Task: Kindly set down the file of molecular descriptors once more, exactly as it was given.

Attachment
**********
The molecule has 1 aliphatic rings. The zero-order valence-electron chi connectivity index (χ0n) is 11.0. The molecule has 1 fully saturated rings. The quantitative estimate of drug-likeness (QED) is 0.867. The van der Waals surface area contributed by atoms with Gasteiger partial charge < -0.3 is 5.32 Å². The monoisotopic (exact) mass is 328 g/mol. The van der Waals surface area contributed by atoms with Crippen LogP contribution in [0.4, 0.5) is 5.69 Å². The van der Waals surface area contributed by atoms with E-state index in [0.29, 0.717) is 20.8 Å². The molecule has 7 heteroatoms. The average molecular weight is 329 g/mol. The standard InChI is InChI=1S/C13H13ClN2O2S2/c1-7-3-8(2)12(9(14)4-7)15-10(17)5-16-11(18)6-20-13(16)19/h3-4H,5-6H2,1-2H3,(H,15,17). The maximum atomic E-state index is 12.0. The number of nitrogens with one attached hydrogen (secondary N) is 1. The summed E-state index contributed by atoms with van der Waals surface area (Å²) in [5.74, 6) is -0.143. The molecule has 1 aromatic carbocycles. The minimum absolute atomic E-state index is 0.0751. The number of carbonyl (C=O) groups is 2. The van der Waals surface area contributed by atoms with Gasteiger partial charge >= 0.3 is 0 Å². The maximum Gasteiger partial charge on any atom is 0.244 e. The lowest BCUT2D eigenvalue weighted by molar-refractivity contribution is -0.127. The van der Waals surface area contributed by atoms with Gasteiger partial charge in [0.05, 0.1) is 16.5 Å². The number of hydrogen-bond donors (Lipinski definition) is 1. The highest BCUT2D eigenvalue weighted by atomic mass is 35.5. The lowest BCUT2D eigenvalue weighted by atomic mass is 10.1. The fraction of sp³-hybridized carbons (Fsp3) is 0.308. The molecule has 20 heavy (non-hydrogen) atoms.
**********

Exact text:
The molecule has 1 aliphatic rings. The zero-order valence-electron chi connectivity index (χ0n) is 11.0. The molecule has 1 fully saturated rings. The quantitative estimate of drug-likeness (QED) is 0.867. The van der Waals surface area contributed by atoms with Gasteiger partial charge < -0.3 is 5.32 Å². The monoisotopic (exact) mass is 328 g/mol. The van der Waals surface area contributed by atoms with Crippen LogP contribution in [0.4, 0.5) is 5.69 Å². The van der Waals surface area contributed by atoms with E-state index in [0.29, 0.717) is 20.8 Å². The molecule has 7 heteroatoms. The average molecular weight is 329 g/mol. The standard InChI is InChI=1S/C13H13ClN2O2S2/c1-7-3-8(2)12(9(14)4-7)15-10(17)5-16-11(18)6-20-13(16)19/h3-4H,5-6H2,1-2H3,(H,15,17). The maximum atomic E-state index is 12.0. The number of nitrogens with one attached hydrogen (secondary N) is 1. The summed E-state index contributed by atoms with van der Waals surface area (Å²) in [5.74, 6) is -0.143. The molecule has 1 aromatic carbocycles. The minimum absolute atomic E-state index is 0.0751. The number of carbonyl (C=O) groups is 2. The van der Waals surface area contributed by atoms with Gasteiger partial charge >= 0.3 is 0 Å². The maximum Gasteiger partial charge on any atom is 0.244 e. The lowest BCUT2D eigenvalue weighted by molar-refractivity contribution is -0.127. The van der Waals surface area contributed by atoms with Gasteiger partial charge in [0.05, 0.1) is 16.5 Å². The number of hydrogen-bond donors (Lipinski definition) is 1. The highest BCUT2D eigenvalue weighted by atomic mass is 35.5. The lowest BCUT2D eigenvalue weighted by atomic mass is 10.1. The fraction of sp³-hybridized carbons (Fsp3) is 0.308. The molecule has 20 heavy (non-hydrogen) atoms.